Pest prevention programs are mandated by the California Food and Agricultural Code to prevent the introduction and spread of pests in California. Pests include insects, weeds, plant diseases, and animals. Pest prevention involves three strata: pest exclusion, pest detection, and integrated pest control.
The Pest Exclusion Program is the first line of defense preventing the introduction of detrimental pests that are not of common occurrence in the county. Currently, glassy winged sharpshooter and red imported fire ant pose the biggest threat, however inspectors are always looking for the presence of any potentially unwanted pest. In Madera County, inspections ensuring pest cleanliness are performed annually at all nursery locations. In addition, incoming shipments of plant material are inspected for potentially harmful pests. When needed other non-plant material shipments are also inspected; such as beehives to insure they are not carrying red imported fire ant. Through these safeguards we hope to stop unwanted pests from entering Madera County.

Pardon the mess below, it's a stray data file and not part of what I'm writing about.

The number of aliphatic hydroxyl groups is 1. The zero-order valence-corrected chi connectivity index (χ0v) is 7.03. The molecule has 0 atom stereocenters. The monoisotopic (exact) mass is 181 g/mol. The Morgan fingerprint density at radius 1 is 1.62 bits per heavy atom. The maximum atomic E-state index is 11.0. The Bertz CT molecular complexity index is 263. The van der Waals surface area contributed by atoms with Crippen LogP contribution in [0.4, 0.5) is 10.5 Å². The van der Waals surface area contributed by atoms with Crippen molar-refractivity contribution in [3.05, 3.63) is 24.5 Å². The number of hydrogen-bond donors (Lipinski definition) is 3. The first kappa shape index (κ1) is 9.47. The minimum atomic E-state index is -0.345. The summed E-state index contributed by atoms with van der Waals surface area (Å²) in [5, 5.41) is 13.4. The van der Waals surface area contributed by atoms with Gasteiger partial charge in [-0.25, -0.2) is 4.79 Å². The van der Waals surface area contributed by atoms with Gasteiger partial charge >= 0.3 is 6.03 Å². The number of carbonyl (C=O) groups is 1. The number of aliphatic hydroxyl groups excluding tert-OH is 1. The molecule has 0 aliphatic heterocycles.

The Pest Detection Program is the second line of defense. This program utilizes insect traps and surveys to discover foreign pests which may have eluded exclusion efforts. The goal of this program is to detect small, isolated areas of possible infestation so that these pests can be eradicated before they spread to other areas. The trapping program of Madera County targets several different insect pests which may include:
- Asian Citrus Psyllid (ACP) / Huanglongbing (HLB) pathogen
- European Grapevine Moth (EGVM)
- Exotic Fruit Fly
- Gypsy Moth (GM)
- Japanese Beetle (JB)
- Light Brown Apple Moth (LBAM)
The Integrated Pest Control Program strives to eradicate small infestations of new pests before they become widespread. Currently, Pink Bollworm (Pectinophora gossypiella), a non-established and economically significant pest of cotton, is controlled by post-season plowdown of cotton plants. This ensures destruction of habitat for the destructive pest.